DNA microarrays can simultaneously measure the expression level of thousands of genes within a particular mRNA sample. There are huge sum of useful information on this topic. I did not provide information on how can you generated microarray data but only concern about the most brimful and useful information on analyzing microarray data.

What is microarray.Edit

Recent years a new type of experiments are changing the way that biologists and other specialists analyze many problems. These are called high throughput experiments and the main difference with those that were performed some years ago is mainly in the quantity of the data obtained from them. Thanks to the technology known generically as microarrays, it is possible to study nowadays in a single experiment the behavior of all the genes of an organism under different conditions. Microarray technology evolved from Southern blotting, where fragmented DNA is attached to a substrate and then probed with a known gene or fragment. The data generated by these experiments may consist from thousands to millions of variables and they pose many challenges to the scientists who have to analyze them. There are many types of microarrays which have been developed to answer different biological questions and some of them will be explained later. For the sake of simplicity we start with the most well known ones: expression microarrays.

Where can you get microarray data.Edit

First thing, you should get the datasets for analyzing. There are mainly two resources to get microarray data. One is generating it in your own lab or by professional corporation (Our lab have generated microarray of pig Ips through the service of CapitalBio Corporation). Secondly, you can get it by microarray databases. Microarray databases can fall into two distinct classes: 1. A peer reviewed, public repository that adheres to academic or industry standards and is designed to be used by many analysis applications and groups. A good example of this is the Gene Expression Omnibus (GEO) from NCBI or ArrayExpress from EBI.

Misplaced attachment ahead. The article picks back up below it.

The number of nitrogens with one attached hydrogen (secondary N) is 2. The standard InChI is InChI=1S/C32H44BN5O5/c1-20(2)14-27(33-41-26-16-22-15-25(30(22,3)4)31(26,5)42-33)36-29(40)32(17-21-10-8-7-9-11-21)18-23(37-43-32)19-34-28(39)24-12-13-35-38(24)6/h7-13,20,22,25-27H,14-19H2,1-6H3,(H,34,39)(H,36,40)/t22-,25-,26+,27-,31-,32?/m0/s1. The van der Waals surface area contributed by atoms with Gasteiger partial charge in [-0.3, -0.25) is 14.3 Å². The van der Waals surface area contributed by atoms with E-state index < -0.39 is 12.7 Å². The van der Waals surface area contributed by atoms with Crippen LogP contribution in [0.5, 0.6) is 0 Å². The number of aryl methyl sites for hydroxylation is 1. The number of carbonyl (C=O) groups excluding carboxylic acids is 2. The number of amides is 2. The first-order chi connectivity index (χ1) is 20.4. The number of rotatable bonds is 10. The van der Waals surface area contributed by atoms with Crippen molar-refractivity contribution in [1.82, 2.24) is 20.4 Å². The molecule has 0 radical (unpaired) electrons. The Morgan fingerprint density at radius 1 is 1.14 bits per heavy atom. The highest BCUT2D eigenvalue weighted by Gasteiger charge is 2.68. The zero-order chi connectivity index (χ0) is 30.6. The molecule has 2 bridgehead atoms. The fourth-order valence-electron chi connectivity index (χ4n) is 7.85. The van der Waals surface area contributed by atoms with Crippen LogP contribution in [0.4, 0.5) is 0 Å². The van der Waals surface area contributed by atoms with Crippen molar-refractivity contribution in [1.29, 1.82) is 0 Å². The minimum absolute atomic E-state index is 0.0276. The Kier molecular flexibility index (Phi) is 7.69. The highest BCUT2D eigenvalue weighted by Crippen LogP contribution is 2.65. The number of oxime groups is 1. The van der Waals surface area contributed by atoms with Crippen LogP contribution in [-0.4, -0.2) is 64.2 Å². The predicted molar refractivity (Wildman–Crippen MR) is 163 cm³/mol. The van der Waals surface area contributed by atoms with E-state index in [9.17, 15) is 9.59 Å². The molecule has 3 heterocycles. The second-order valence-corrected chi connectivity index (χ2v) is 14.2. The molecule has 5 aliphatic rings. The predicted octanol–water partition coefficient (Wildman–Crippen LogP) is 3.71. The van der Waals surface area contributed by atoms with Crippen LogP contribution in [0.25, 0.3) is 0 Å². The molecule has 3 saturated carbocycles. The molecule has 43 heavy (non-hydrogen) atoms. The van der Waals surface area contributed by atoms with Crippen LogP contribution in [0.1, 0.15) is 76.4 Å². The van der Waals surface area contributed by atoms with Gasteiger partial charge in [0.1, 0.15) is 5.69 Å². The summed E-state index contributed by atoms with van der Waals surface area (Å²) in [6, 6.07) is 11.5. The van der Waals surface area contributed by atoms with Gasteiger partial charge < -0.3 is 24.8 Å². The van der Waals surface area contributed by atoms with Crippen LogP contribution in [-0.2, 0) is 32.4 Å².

2. A specialized repository associated primarily with the brand of a particular entity (lab, company, university, consortium, group), an application suite, a topic, or an analysis method, whether it is commercial, non-profit, or academic. Two most used databases are:

a.ArrayExpress - Database of gene expression and other microarray data at the European Bioinformatics Institute (EBI), located at the Wellcome Trust Foundation in Cambridge, UK.

b.Gene Expression Omnibus - Database of gene expression data from NCBI (National Center for Biotechnical Information). Includes a definable search by different characteristics.

What can you get through analyzing microarray datasets.Edit

Microarrays are useful in a wide variety of studies with a wide variety of objectives.

1. A typical microarray experiment is one who looks for genes differentially expressed between two or more conditions. That is, genes which behave differently in one condition (for instance healthy [or untreated or wild type cells) than in another (for instance tumor [or treated or mutant cells). These are known as class comparison experiments.

2. When the emphasis is on developing a statistical model that can predict to which class a new individual belongs we have a class prediction problem. Examples of this are predicting the response to a treatment (e.g. classes are responder and non-responder) or the evolution of a disease (e.g. recidivated or cured).

3. Sometimes the objective is the identification of novel sub-types of individuals within a population. For example it has been shown that certain types of leukemia present some subclasses that are very hard to distinguish morphologically but which can be classified using gene expression. This is an example of class discovery.

4. Pathway Analysis studies are those that try to find genes whose co-regulation reflects their participation in common or related biochemical processes.

How to design the microarray experiment.Edit

First and foremost, designing your experimental careful [1]. The main distinction is whether essentially full-length transcripts are printed onto slides (cDNA microarrays) or the desired—typically shorter—oligonucleotides are

Figure 1 Two Affymetrix chips. A match is shown at bottom left for size comparison.